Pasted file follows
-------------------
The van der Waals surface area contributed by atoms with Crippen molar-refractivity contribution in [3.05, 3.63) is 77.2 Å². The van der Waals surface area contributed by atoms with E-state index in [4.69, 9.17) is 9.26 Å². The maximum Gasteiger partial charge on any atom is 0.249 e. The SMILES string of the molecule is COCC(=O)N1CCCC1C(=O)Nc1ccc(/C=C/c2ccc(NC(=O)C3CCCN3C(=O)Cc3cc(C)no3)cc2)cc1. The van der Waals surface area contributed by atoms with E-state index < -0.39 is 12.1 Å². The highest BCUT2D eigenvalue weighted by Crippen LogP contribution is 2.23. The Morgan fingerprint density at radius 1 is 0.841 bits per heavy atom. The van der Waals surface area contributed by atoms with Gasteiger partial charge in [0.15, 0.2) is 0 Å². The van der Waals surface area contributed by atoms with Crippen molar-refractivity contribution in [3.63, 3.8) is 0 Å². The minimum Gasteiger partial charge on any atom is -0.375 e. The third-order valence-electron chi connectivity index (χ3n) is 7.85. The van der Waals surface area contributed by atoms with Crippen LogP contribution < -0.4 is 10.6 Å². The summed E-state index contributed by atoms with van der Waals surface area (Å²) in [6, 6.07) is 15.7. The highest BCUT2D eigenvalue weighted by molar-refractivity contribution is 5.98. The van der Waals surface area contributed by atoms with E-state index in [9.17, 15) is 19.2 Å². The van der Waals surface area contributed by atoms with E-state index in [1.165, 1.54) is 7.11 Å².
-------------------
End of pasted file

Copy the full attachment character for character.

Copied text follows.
The van der Waals surface area contributed by atoms with Crippen molar-refractivity contribution in [3.05, 3.63) is 77.2 Å². The van der Waals surface area contributed by atoms with E-state index in [4.69, 9.17) is 9.26 Å². The maximum Gasteiger partial charge on any atom is 0.249 e. The SMILES string of the molecule is COCC(=O)N1CCCC1C(=O)Nc1ccc(/C=C/c2ccc(NC(=O)C3CCCN3C(=O)Cc3cc(C)no3)cc2)cc1. The van der Waals surface area contributed by atoms with E-state index < -0.39 is 12.1 Å². The highest BCUT2D eigenvalue weighted by Crippen LogP contribution is 2.23. The Morgan fingerprint density at radius 1 is 0.841 bits per heavy atom. The van der Waals surface area contributed by atoms with Gasteiger partial charge in [0.15, 0.2) is 0 Å². The van der Waals surface area contributed by atoms with Crippen molar-refractivity contribution in [3.63, 3.8) is 0 Å². The minimum Gasteiger partial charge on any atom is -0.375 e. The third-order valence-electron chi connectivity index (χ3n) is 7.85. The van der Waals surface area contributed by atoms with Crippen LogP contribution < -0.4 is 10.6 Å². The summed E-state index contributed by atoms with van der Waals surface area (Å²) in [6, 6.07) is 15.7. The highest BCUT2D eigenvalue weighted by molar-refractivity contribution is 5.98. The van der Waals surface area contributed by atoms with E-state index in [9.17, 15) is 19.2 Å². The van der Waals surface area contributed by atoms with E-state index in [1.165, 1.54) is 7.11 Å².